2. the locally observed geological records rule out that such deformation at BF could have been operative on a long-term scale during Quaternary;
      3. the non-tectonic deformation (climatic/hydrogeological, slope instability, problematic long-term stabilization of measurement points) of the surface is expected to compete with such strain rates or exceed them (see the extensive literature on the effects of water management and climatic change on surface deformation and Vyskočil 1996). For example, repeated levelling on a profile crossing the BF near Tetčice (section BF_6; Roštínský et al. 2013) and suggesting vertical slip rate of 10-1 mm/y order, was partly carried out in the area of former pond (see maps of the 1st military mapping from 1764-1768) and therefore likely affected by ongoing sediment compaction.

:!: Basing on this local evidence the fault activity is currently evaluated in a following way:

  • In the southern part of DBF, the sections DF_1 to BF_2 are ranked class 3, i.e. assumed or admitted to be active but without direct evidence. Quaternary slip rate at fault sections north of DF_3 is assumed very low (<0.01 mm/y). Southern sections may later be ranked class 1 (demonstrably active) when new earthquake data (better location, focal mechanism) bring clear evidence.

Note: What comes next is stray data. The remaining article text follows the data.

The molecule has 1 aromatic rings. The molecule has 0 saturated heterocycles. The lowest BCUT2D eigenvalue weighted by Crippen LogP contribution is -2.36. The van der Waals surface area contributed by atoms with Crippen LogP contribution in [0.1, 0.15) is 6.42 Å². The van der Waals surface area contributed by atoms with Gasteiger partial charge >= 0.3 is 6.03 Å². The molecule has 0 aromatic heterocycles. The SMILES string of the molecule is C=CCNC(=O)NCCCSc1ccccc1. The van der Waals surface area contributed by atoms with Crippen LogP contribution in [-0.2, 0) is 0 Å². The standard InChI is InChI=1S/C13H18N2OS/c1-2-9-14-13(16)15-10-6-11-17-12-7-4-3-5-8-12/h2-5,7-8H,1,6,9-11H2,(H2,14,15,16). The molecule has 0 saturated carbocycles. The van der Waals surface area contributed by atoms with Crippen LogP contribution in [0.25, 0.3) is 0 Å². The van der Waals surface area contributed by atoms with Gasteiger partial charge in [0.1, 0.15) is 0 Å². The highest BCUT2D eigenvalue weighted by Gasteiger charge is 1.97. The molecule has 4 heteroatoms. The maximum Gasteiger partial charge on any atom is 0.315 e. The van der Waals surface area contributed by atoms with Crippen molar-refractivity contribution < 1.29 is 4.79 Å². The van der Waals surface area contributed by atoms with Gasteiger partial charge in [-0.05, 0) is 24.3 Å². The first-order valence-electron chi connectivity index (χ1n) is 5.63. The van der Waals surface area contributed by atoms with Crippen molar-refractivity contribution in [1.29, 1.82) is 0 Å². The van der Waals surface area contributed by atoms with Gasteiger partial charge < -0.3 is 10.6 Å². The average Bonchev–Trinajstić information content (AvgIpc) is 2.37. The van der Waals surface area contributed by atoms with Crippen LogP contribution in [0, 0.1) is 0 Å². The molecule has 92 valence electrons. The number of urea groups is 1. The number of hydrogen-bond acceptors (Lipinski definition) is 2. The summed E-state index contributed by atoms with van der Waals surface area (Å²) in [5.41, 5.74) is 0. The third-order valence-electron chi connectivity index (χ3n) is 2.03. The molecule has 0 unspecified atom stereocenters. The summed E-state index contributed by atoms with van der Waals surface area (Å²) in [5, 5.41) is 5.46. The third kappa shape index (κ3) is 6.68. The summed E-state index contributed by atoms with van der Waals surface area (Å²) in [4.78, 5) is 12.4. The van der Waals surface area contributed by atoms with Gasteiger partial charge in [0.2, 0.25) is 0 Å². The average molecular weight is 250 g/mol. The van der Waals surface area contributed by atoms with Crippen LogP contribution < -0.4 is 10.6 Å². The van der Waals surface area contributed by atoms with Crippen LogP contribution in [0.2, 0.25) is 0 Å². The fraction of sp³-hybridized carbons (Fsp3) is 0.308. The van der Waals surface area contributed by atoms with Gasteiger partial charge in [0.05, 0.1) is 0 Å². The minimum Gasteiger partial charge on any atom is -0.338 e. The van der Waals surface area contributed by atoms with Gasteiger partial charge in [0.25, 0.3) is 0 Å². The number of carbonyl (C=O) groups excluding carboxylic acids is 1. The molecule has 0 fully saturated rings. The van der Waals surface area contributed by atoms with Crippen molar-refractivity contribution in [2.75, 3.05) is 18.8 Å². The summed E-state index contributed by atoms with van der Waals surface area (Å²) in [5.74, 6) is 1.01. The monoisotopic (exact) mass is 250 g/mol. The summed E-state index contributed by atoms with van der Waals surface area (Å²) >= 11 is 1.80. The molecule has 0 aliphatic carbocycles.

• In the northern part of DBF, the sections BF_3 to BF_ 17 are ranked class 4, i.e. assumed or demonstrated to be inactive.

On a theoretical basis, the evaluation of similarly oriented sections of DBF by different activity ranks may be justified by:

  1. expected northward decrease of rate of stress build-up (and hence crustal strain rate), and
  2. expected northward decrease of slip potential due to rotation of stress orientation near junction of the Alpine and the West-European stress domains.

(See layer Local evidence in the map. The sites are listed in south-to-north order.)

Schönbühel a.d. Donau: Cross-structure

evi_ID: SCHO_A
fsec_IDs: DF_1, DF_1a, DF_9
editor: Petr Špaček

  • Pronounced scarp of WNW-ESE direction dividing the hilly terrain with narrow valley of Danube to the NE from comparatively flat area with wide Danube valley to the SW. Interrupted and multiple topolineament continues in ESE direction towards Hafnerbach, partly reflecting the structure of the crystalline basement. This scarp, very likely a fault (not identified in geological maps), possibly a minor dip-slip fault once terminating now eroded Tertiary Molasse sediments or thick regolith, seems to lack any horizontal offset by Diendorf fault (sections DF_1, 1a and 9), therefore providing evidence against significant strike slip of the latter after the formation of the former.